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Here are a few rather disconnected items that I intended to blog about last week, but never had time to write up.
First of all, an interview with an adware author from philosecurity.org that went up on 12th January. Excerpt:
"Matt Knox, a talented Ruby instructor and coder, talks about his early days designing and writing adware for Direct Revenue. (Direct Revenue was sued by Eliot Spitzer in 2006 for allegedly surreptitiously installing adware on millions of computers.)"
Secondly, an amusing little item from The Register: apparently one of the authors of the Zlob Trojan thoughtfully embedded an encouraging message to Microsoft into a recent variant:
""Just want to say ‘Hello’ from Russia. You are really good guys. It was a surprise for me that Microsoft can respond on threats so fast. Happy New Year, guys, and good luck!… BTW, we are closing soon. Not because of your work. :-)) So, you will not see some of my great ;) ideas in that family of software. Try to search in exploits/shellcodes and rootkit."
Wish I could believe it… Apparently this individual also claimed that Microsoft had offered to pay him to work on improving Vista’s Security, unaware of his malware authoring activities. Well, I suppose it might be true, but I can’t help but wonder why so many sources seem to be taking it for granted that someone who writes malware is bound to be telling the truth.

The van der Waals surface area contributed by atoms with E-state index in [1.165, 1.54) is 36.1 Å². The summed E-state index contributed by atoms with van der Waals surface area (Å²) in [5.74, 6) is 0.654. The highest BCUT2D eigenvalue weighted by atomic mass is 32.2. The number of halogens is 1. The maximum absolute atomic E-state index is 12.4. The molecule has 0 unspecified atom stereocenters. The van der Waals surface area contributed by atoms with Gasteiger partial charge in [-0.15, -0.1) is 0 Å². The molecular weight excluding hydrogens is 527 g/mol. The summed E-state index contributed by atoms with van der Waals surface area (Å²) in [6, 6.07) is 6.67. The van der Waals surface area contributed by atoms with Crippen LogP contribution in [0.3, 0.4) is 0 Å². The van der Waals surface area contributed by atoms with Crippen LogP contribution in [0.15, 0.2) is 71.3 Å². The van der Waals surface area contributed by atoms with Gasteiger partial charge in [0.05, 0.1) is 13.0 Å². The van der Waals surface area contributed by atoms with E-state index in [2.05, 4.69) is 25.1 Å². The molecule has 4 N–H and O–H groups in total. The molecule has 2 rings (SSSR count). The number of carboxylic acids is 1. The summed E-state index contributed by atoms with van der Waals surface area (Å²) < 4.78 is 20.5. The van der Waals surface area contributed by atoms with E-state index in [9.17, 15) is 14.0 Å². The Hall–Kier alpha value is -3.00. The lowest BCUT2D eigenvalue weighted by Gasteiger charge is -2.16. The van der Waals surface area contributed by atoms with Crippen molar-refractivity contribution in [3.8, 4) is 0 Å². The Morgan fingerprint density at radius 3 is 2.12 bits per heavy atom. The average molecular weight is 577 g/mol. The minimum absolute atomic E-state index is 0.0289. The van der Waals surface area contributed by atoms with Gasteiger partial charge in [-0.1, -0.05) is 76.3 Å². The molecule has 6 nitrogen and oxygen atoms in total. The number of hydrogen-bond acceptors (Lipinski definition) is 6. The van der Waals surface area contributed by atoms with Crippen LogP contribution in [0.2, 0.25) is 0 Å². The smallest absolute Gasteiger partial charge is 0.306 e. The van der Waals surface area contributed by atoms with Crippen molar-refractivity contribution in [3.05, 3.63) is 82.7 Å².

And, finally, a slightly different angle on the perils of twittering (cheep! cheep!) to the spoofing issues we’ve mentioned here over the past week or two. Extract:
"This particular Twitter posting came back to bite the agency person from Ketchum (New York office) who made some unflattering remarks about Memphis this morning before he presented on digital media to the worldwide communications group at FedEx (150+) people."
David Harley BA CISSP FBCS CITP
Director of Malware Intelligence
Author David Harley, ESET